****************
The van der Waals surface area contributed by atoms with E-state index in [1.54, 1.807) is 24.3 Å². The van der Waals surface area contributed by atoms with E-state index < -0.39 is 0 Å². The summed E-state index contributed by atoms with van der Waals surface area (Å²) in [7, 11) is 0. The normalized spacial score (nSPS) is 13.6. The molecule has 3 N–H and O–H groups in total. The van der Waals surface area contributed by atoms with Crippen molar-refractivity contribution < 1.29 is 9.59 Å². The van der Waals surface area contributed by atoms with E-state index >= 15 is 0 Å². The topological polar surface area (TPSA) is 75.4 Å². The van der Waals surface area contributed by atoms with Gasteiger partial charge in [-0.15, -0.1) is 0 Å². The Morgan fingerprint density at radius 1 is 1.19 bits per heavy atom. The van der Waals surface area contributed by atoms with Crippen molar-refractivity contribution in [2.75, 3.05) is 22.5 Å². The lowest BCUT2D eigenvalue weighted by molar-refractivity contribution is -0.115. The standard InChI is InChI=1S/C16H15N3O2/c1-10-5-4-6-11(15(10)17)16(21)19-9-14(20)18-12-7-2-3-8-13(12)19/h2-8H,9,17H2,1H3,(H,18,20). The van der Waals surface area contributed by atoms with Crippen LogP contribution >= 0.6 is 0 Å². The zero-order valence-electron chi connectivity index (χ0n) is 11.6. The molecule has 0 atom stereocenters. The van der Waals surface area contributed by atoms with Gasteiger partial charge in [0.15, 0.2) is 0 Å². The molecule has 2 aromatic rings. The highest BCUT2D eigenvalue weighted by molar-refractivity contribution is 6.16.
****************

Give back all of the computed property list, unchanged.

The van der Waals surface area contributed by atoms with E-state index in [1.54, 1.807) is 24.3 Å². The van der Waals surface area contributed by atoms with E-state index < -0.39 is 0 Å². The summed E-state index contributed by atoms with van der Waals surface area (Å²) in [7, 11) is 0. The normalized spacial score (nSPS) is 13.6. The molecule has 3 N–H and O–H groups in total. The van der Waals surface area contributed by atoms with Crippen molar-refractivity contribution < 1.29 is 9.59 Å². The van der Waals surface area contributed by atoms with E-state index >= 15 is 0 Å². The topological polar surface area (TPSA) is 75.4 Å². The van der Waals surface area contributed by atoms with Gasteiger partial charge in [-0.15, -0.1) is 0 Å². The Morgan fingerprint density at radius 1 is 1.19 bits per heavy atom. The van der Waals surface area contributed by atoms with Crippen molar-refractivity contribution in [2.75, 3.05) is 22.5 Å². The lowest BCUT2D eigenvalue weighted by molar-refractivity contribution is -0.115. The standard InChI is InChI=1S/C16H15N3O2/c1-10-5-4-6-11(15(10)17)16(21)19-9-14(20)18-12-7-2-3-8-13(12)19/h2-8H,9,17H2,1H3,(H,18,20). The van der Waals surface area contributed by atoms with Crippen LogP contribution >= 0.6 is 0 Å². The zero-order valence-electron chi connectivity index (χ0n) is 11.6. The molecule has 0 atom stereocenters. The van der Waals surface area contributed by atoms with Gasteiger partial charge in [0.15, 0.2) is 0 Å². The molecule has 2 aromatic rings. The highest BCUT2D eigenvalue weighted by molar-refractivity contribution is 6.16.